Very quickly after that, after the three of us had handled the shock, we all split ways. Mary (dad’s wife) got back in her car, drove it back down to BWI airport, where she’d flown into, and spent time with her daughter and precious grandchild. A picture was posted on Facebook shortly after of the two of them jumping on a trampoline in the back yard, and the granddaughter did not look worse for the wear for having been omitted…

We had no contact again until I needed to contact her about the birth/death plate that hadn’t been put on the grave marker. Since everything had been prearranged and prepaid for the cemetery before my parents ever moved, she didn’t want to deal with them so suggested we contact them directly. Eventually, my brother got everything straightened out and the plate was added. (Thank you, Brad!)

Since then, we’ve had no direct contact. We are “friends” with each other on Facebook, and very occasionally, she posts something for which I hit the ‘like’ button, because I like it. Her birthday date comes up on FB, but I do not send a greeting. Mine does NOT show on FB, and I suspect by now she doesn’t remember when it is.

But here’s my point… I can’t get past her consistent “religious” posts, still portraying herself with this moral sense of faith while she is capable of uttering such painful spite and never thinking she needs to apologize for it. That is a struggle I’ve had before – the people who are vocal about their amazing faith while simultaneously doing obvious things that are just the opposite. It’s that “black and white” way I see things. I’m not religious, though I am spiritual and have a connection to the faith in which I was raised. And I know I’m often a sinner, but I don’t go touting my faith in a way that would make anyone think I wasn’t.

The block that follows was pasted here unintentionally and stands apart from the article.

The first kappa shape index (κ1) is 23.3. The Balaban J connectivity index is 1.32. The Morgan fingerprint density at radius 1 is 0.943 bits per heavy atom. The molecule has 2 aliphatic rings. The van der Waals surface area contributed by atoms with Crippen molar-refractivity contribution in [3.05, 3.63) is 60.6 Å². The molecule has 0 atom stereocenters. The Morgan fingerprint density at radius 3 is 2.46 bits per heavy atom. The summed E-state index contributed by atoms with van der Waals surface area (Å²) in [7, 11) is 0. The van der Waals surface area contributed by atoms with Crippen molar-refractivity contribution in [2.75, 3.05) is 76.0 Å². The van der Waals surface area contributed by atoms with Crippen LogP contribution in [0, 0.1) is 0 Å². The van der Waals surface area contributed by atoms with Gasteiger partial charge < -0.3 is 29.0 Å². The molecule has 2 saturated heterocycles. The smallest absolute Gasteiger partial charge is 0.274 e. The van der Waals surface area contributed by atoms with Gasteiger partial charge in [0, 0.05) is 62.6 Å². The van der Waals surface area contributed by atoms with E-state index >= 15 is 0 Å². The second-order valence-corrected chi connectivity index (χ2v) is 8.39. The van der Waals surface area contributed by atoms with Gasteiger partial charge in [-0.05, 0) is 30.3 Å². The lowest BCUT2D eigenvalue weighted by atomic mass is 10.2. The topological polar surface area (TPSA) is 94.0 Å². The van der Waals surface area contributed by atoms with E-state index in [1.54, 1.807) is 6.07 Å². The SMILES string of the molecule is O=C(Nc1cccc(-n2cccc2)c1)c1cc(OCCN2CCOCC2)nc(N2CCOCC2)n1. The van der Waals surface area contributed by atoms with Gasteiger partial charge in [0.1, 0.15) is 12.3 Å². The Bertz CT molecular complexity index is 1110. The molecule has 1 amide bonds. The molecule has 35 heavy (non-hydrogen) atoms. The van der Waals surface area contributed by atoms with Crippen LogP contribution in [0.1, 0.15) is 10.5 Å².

I know I should let go of this. To be honest, it isn’t something nagging at me as it used to. But I can’t visit my parents’ grave without remembering it, since it happened there, and it certainly takes away from the reason I choose to visit it. How do I forgive that? I get that finding forgiveness is being the better person, but do I really need to forgive? I mean, I’d like to be able to let it go, but the circumstances of where and when it happened will always remain, so how can I? An apology would help me so much – for her to recognize that what she said was unfair and cruel would truly allow me to forgive her for the wrongdoing. But I just don’t have what the meme says… I don’t have the strength (to be honest, I don’t have the DESIRE!) to forgive someone who isn’t sorry and accept an apology I never received.

It’s a shitty situation to be in…

Before and After #MeToo — rachelmankowitz

I’ve been thinking about the #MeToo movement a lot, especially in the shadow of the resurgent Black Lives Matter movement, which has led to both protests and intensive discussions over the past months. The parallels in how discrimination functions are so clear, no matter which group is being put down. The literature on microaggressions […]

Before and After #MeToo — rachelmankowitz